One of the things I automatically noticed when reading Laura Esquivel 's Like Water for Chocolate was the constant mentioning of hot and cold sensations that Tita experienced. This begins to appear in the book in as little as 14 pages. On this page it states, “Tita felt her body fill with a wintry chill: in one sharp, quick blast was so cold…”. The wintery chill is alluding to when Mama Elena appeared in the kitchen and brought her news of Rosaura’s agreement to marry Pedro. Stricken with sadness, Tita is left with a feeling of depression, loneliness, and hatred which is symbolized through her constant sensation of being cold.
In Esquivel’s novel, Like Water for Chocolate, she argues that kindness is more powerful than cruelty. Unlike kindness and compassion, people will never be fully loyal to those act cruel. The strongest form of loyalty is obedience founded by trust and powered by love, which cannot be replaced with intimidation and fear. When kindness is displayed to a given individual, it is capable of creating a strong core of purpose within oneself, forming loyalty through the desire to be near the one who gives them that affection. In contrast, brutality does the opposite, in hope to break that core enough for the person to resort to dependency Overall, cruelty pushes those under its control to break down, whereas kindness allows for people to strive.
Josefita “tita” De La Garza – the youngest daughter of Mama Elena. A good and obedient lady who eats everything prepared at the table. The one who loves Pedro and Pedro loves. The narrator – daughter of Esperanza who is the daughter of Rosaura and Pedro.
Up until the late 1910’s, women did not have much say with what went on in society, nor did they have much control over their own lives. It had been tradition that a woman obeyed without question and did anything in her power to please those around her. Such ideals are seen in Like Water for Chocolate, however, instead of having to follow a male figurehead, Tita, her sisters, Pedro, and even Mama Elena must obey the invisible laws of society. However, everyone finds a way to bend these laws and help get a foot into the threshold of how things are in the modern day. Through Tita, Gertrudis, Mama Elena and other characters actions, it is shown that women do have a tremendous amount of power in regards to what they do.
Magical Realism: “John interrupted these memories by bursting into the room, alarmed by the stream that was running down the stairs. When he realized it was just Tita's tears, John blessed Chencha and her ox-tail soup for having accomplished what none of his medicines had been able to do- making Tita weep” (Esquivel 207). Significance: In this scene, Tita is drinking the ox-tail soup that Chencha made her and cries. The author uses magical elements to make something as simple as crying into a unreal and unbelievable event.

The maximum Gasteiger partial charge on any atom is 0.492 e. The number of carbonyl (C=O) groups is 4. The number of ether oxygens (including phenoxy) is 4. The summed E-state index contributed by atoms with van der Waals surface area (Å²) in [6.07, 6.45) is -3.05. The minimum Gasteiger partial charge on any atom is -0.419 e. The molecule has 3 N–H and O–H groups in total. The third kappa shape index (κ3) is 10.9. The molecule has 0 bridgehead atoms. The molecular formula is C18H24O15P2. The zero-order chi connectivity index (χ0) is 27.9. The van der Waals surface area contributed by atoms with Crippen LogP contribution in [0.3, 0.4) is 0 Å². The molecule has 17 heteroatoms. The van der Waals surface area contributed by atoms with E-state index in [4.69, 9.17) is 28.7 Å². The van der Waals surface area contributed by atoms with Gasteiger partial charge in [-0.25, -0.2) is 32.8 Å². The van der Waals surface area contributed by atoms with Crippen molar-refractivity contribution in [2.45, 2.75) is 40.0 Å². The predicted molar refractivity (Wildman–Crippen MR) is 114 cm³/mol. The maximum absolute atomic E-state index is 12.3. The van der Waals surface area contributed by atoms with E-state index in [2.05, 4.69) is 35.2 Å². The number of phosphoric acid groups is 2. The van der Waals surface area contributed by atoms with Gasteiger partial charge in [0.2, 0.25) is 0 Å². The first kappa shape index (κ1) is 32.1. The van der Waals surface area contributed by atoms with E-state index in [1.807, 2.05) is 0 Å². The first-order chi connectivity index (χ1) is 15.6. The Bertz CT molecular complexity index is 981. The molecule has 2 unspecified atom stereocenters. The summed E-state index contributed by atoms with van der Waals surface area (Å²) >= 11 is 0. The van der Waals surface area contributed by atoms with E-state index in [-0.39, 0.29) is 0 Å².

Laura Esquivel in the book “Like Water For Chocolate” uses many strategies throughout the book like imagery ,and exaggeration. Both imagery and exaggeration helped develop the tone and the mood ,and set the purpose the passages that were given to us by Esquivel. Esquivel is trying to convey to the readers that you don’t need to be just plain like other writers to have a good story to tell, as she demonstrates in her way of writing and strategies. The use of words that Esquivel uses gives us a better understanding of the strategies being used by the author, and what she is trying to say by using those words. There are many other strategies that Esquivel uses, but exaggeration and imagery have a huge role in the book, and not only in the passage where she describes Nacha, but in others where the food is involved.
The sharp and succulent smell of beef and onion sizzling on the stove top left Tita in a crying state at the beginning of August. Like Water For Chocolate is written by monthly and has many recipes at the beginning of every chapter that set the mood. The structure in Like Water For Chocolate strengthens the ability to follow along and connect to the text. The structure in Like Water For Chocolate gives a sense of flow to the story.
In Maria Viramontes’ Under the Feet of Jesus Estrella is a confused, angry girl who is attempting to figure everything out. Estrella is unable to figure anything out without the help of Perfecto Flores, but with his help she is able to create some understanding about the importance of education and becomes less angry. Viramontes uses tone and figurative language to help show Estrella’s growth and development. The beginning of the passage has an angry tone.
This passage seemed important to me because it is describing who El Tiríndaro is. He is not a recurring character but I would consider him very important. He was the person who eventually got Enrique across the Rio Grande and to the United States. Enrique had to trust him and it also shows you have to be careful of who you trust because Lourdes was tricked earlier in the book was an immigration lawyer. It also shows that you can’t judge someone based on their appearance.
Geeta, though daughter of an Indian family but brought up in the American land strives for independence. But her grandfather who hailed to America only to be with his son always longs to go back to his native land India. Tilo tries to unite the grand daughter and the father and the grandfather who broke away from their ties when Geeta wishes to marry an American. Jagjit, meaning the world conqurer, was a sikh boy who at the beginning of the novel,was a boy who holds the sare ends of his mother has been completely changed as spices started working against him.